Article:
Valuable Tips for Effective Communication in the Workplace
Thought Leader: LaSharnda Beckwith, Ph.D.
You may ask, why should we care about our ability to communicate? Well, that’s easy. We should care because we want others to understand what we mean. We want to improve our relationships. We want to make sure things get done and in many cases, we want to advance our careers. One of the job skills employers desire most is effective communication. When people communicate effectively, they can build a productive working relationship, solve problems, supervise others, and create trust in the workplace.
There are at least four reasons we communicate with others:
To exchange information
To solve problems
We are constantly telling or informing others about various issues; often we try to convince other to do something, to think like we do, or to buy something. We communicate to solve problems and many times to make others laugh.
There are at least three areas of communications:
Within an organization: interviews, meetings, coffee breaks, telephone conversations, e-mails, performance reviews, etc.
With customers or the public: customer service, selling, reception desk, conventions, press interviews, recruiting.
In personal life: family discussions, church groups, or parties.
In other words, the opportunities for communication are almost limitless. People speak, read, write, and listen all the time. But they don’t always understand what they are trying to communicate to each other. Sometimes this is due to noise.
Noise is a part of any environment, but noise can interfere with communication. There are three types of noise:
Physical noise includes the actual sounds that the communicators can hear. Physical noise can also be the temperature, odor, or even poor lighting.
Physiological noise is usually a negative bodily condition that can shift the communicator's focus from communicating with others to concerns, like a headache, hunger or even taking note of a bad cold.
Psychological noise refers to mental rather than bodily distractions. Anxiety, worry, daydreaming, or extreme joy can distract the communicator from the message. Mental filters also select what makes it through the communication process and what gets left behind. Mental filters are memories, biases, attitudes, expectations, hot buttons, values, knowledge, feelings, age and vocabulary. The effective communicator must be aware of these distractions to overcome them.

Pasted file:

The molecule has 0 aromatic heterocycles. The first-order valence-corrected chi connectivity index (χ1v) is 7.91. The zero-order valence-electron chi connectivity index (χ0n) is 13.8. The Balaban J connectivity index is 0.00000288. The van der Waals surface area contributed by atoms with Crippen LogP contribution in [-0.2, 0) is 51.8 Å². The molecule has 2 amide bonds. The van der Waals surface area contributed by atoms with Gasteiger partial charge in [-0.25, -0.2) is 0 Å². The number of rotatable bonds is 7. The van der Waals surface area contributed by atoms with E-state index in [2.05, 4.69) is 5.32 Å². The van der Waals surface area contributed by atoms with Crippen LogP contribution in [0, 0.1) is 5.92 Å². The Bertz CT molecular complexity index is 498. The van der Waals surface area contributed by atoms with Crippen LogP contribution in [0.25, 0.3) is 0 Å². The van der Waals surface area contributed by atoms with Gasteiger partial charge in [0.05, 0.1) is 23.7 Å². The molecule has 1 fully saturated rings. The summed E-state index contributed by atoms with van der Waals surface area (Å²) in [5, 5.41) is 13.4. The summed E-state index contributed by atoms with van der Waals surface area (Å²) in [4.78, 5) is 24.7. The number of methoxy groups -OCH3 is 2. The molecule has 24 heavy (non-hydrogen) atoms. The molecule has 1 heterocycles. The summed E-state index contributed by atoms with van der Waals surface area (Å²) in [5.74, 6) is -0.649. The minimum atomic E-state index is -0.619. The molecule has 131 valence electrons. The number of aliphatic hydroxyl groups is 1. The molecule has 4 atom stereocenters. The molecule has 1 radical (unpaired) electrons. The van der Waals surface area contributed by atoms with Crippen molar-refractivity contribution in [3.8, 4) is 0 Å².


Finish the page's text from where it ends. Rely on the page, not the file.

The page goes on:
In most organizations, communications failures, or breakdowns, are on the list of problems to be solved.
In fact, communication gaps are caused by the failure to convey, or understand, information, intent, or meaning of another, in particular between individuals with different perspectives.
Most think that they communicate very well; we all would like to think so. The truth is, effective communication takes effort; it takes careful consideration, and it takes time. If you want higher productivity in your department, your division, your organization, work on learning to communicate effectively by taking all the things I pointed out above into consideration. When we communication effectively, we build productive working relationships, solve problems, supervise others and build trust within our organizations.
There are at least five levels of Communication:
Intrapersonal communication means our internal dialogue. It is how we communicate with ourselves. It’s the little voice in our heads.
Interpersonal communication means how we involve ourselves with others. It is dyadic.
Group communication generally takes place with three or more people interacting and influencing each other in pursuit of a common goal. The communication can be formal or informal, and there is high verbal interaction.
Public communication is when one person speaks face-to-face with an audience. The larger the audience, the less chance there is for verbal interaction, and communication is generally one way and usually rather formal.
Mass communication is when the audiences become so large that it cannot be gathered together in one place, some type of medium is used to transmit the message. There is little to no verbal interaction, although you can send feedback through the delayed channels.
On the other hand, there are many problems that ineffective communication can cause.
Consequently, there are factors to consider when trying to communicate with others:
Education level and occupation
Political and Religious background
Prior knowledge of your topic
Communication barriers fall into 2 general categories:
The personal psychological characteristics of the sender and the receiver
The situational features of the environment
Considering all these factors can help us all communicate much more effectively.
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